Freshwater aquarium fish Livebearers

Livebearers: Freshwater Species Profile

Livebearers: Freshwater Species Profile
Livebearers are very hardy, considered to be good fish for beginners, and are usually very popular aquarium residents. They can be a lot of fun and many experienced aquarists continue to delight in keeping them. There are many varieties readily available in many different colors.

What is a
A. Livebearers are fish that do not lay eggs. Instead, the females retain the developing young inside their bodies, usually around 20-21 days, and give birth to live babies capable of looking after themselves. Livebearers are known for being especially prolific breeders.

Soon after getting a male and a female livebearer, you will have a aquarium full of small, free-swimming fry. If you have larger fish in the aquarium with them, most of these small fry will be eaten, even by the parents. Just like in nature, this is an excellent, free food source for your community aquarium.

To successfully raise the young fish you will need a separate aquarium or a breeding trap placed in the main aquarium. The adult female should be removed once she releases the babies.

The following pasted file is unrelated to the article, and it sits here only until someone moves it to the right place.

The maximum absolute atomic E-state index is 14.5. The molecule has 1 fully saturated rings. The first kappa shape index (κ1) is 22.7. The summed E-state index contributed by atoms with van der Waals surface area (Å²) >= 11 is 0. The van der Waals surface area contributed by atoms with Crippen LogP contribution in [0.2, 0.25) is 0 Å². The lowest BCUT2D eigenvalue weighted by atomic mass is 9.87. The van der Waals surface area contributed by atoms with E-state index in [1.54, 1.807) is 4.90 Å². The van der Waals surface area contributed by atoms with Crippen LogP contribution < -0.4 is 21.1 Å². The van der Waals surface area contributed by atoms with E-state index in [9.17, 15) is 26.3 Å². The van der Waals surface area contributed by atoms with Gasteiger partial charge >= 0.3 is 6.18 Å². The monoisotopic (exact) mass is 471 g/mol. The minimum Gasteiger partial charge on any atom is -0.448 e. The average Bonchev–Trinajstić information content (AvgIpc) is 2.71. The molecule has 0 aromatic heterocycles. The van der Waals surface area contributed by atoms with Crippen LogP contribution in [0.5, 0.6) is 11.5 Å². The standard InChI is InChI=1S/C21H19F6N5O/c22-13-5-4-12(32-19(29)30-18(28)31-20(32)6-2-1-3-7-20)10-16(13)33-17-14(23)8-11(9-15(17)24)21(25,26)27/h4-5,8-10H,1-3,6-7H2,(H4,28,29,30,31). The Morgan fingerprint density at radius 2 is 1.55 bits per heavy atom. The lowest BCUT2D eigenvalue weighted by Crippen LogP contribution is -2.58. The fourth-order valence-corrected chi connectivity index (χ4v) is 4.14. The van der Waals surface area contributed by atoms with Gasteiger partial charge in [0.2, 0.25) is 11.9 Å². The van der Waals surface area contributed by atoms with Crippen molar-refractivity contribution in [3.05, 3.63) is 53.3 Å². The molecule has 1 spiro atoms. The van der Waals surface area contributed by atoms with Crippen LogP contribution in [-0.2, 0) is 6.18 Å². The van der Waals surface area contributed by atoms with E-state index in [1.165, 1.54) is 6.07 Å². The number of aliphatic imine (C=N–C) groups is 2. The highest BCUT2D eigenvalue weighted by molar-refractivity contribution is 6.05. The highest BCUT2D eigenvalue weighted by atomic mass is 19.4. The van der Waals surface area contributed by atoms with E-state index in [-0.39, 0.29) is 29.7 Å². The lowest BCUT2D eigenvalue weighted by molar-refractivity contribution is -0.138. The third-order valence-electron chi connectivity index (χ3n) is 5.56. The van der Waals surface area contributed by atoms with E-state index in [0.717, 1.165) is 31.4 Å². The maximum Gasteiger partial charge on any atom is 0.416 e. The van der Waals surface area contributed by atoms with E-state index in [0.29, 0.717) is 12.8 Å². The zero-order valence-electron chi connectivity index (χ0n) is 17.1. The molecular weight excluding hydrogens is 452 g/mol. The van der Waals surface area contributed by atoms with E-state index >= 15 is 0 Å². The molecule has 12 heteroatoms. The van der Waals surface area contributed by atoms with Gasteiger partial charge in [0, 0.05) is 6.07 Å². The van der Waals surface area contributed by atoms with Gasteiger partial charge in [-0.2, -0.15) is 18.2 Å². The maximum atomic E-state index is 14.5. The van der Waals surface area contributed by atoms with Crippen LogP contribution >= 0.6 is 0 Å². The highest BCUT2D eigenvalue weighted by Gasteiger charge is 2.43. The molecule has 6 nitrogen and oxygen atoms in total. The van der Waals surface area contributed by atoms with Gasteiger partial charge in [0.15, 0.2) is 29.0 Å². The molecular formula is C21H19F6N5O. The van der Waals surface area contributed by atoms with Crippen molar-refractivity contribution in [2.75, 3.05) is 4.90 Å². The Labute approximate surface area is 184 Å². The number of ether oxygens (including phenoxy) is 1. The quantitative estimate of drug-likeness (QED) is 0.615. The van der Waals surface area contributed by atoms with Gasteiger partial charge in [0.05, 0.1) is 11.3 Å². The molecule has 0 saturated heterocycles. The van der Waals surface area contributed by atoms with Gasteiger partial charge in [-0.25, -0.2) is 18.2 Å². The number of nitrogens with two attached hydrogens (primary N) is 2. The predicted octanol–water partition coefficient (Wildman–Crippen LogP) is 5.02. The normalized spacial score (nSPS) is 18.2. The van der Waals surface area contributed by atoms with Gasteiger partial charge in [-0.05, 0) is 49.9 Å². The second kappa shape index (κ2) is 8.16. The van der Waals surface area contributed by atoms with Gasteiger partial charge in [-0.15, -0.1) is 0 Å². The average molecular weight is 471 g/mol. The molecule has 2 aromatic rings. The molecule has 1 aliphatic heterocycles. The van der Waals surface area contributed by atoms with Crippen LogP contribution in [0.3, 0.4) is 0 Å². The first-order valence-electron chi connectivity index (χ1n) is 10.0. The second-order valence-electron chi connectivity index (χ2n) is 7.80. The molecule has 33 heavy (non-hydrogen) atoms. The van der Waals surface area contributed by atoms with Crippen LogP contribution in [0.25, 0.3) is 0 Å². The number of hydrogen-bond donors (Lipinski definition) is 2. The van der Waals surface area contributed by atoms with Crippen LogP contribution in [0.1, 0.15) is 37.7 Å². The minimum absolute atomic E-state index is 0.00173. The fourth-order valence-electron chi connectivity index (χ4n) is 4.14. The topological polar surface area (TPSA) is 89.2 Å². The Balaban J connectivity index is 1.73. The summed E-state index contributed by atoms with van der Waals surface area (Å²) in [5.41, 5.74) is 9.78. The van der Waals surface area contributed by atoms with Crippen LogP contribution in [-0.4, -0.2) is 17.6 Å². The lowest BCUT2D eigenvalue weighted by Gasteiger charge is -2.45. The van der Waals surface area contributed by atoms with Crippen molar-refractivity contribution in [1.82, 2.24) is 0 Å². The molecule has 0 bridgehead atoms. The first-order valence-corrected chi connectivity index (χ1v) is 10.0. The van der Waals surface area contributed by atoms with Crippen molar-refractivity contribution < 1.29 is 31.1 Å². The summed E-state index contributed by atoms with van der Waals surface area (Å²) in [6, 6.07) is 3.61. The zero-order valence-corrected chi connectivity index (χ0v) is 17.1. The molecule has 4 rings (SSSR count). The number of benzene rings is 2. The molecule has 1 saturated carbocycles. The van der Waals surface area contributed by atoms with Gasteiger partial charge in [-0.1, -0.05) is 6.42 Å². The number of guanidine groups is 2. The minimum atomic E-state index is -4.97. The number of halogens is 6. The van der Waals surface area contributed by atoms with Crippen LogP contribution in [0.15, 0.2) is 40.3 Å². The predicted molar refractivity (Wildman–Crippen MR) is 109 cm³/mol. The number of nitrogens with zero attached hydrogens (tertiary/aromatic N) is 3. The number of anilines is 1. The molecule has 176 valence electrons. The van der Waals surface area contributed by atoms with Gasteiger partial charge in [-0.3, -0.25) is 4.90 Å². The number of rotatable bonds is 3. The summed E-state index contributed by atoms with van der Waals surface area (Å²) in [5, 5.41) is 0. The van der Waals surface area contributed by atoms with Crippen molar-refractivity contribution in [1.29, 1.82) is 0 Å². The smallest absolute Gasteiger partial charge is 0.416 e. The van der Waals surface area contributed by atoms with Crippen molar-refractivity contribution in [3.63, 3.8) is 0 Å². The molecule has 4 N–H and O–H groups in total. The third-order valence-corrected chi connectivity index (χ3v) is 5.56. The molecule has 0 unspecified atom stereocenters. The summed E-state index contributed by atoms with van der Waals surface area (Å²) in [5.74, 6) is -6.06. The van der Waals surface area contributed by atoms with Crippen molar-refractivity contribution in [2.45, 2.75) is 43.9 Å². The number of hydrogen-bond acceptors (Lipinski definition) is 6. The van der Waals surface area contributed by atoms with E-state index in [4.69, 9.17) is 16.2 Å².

Please be responsible with your fish and keep the males and females separated or only get one gender. Otherwise, be prepared to deal with the large numbers of fish that will be coming your way!

Minimum Tank Size: 20-30 gallons
Care Level: Moderate
Temperament: Peaceful
Max. Size: 3"-5"
Color: Assorted colors
Diet: Omnivore

The molly is a tropical fish that prefers a little salt in their water. A teaspoon of aquarium salt per 5 gallons of water will go a long way in helping them stay healthy. This is a very attractive tropical fish that comes in many colors such as orange, green and black. Some of the more popular varieties include the Sail Fin and the Dalmatian. Mollies will eat flakes, frozen, freeze-dried and live foods.

10 gallons

TROPICAL FISH HOBBYIST - April 2011 (Volume LIX, Number 8) #661
Book ()

Chloramine in SF water and aquariums?

by CrazyPets

How do I get chloramines out of tap water to make it safe for my freshwater fish?
I was just told that SF switched to chloramine in its drinking water a couple of months ago. I have always treated my aquarium water for chlorine before adding it, but I'm told chloramine is highly toxic to fish and harder to get rid of than chlorine. I presume that regular chlorine treatments don't eliminate it.
Does this explain all the deaths I had in my aquarium in June & July? I haven't changed the flora/fauna of my tank since February. Then, within a few days of each water change, I had several dead fish and more sickly-looking ones

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Recommended common names for freshwater livebearing fish of the families Goodeidae, Hemiramphidae, Poeciliidae and Anablepidae (ALA special publication)
Book (American Livebearer Association)
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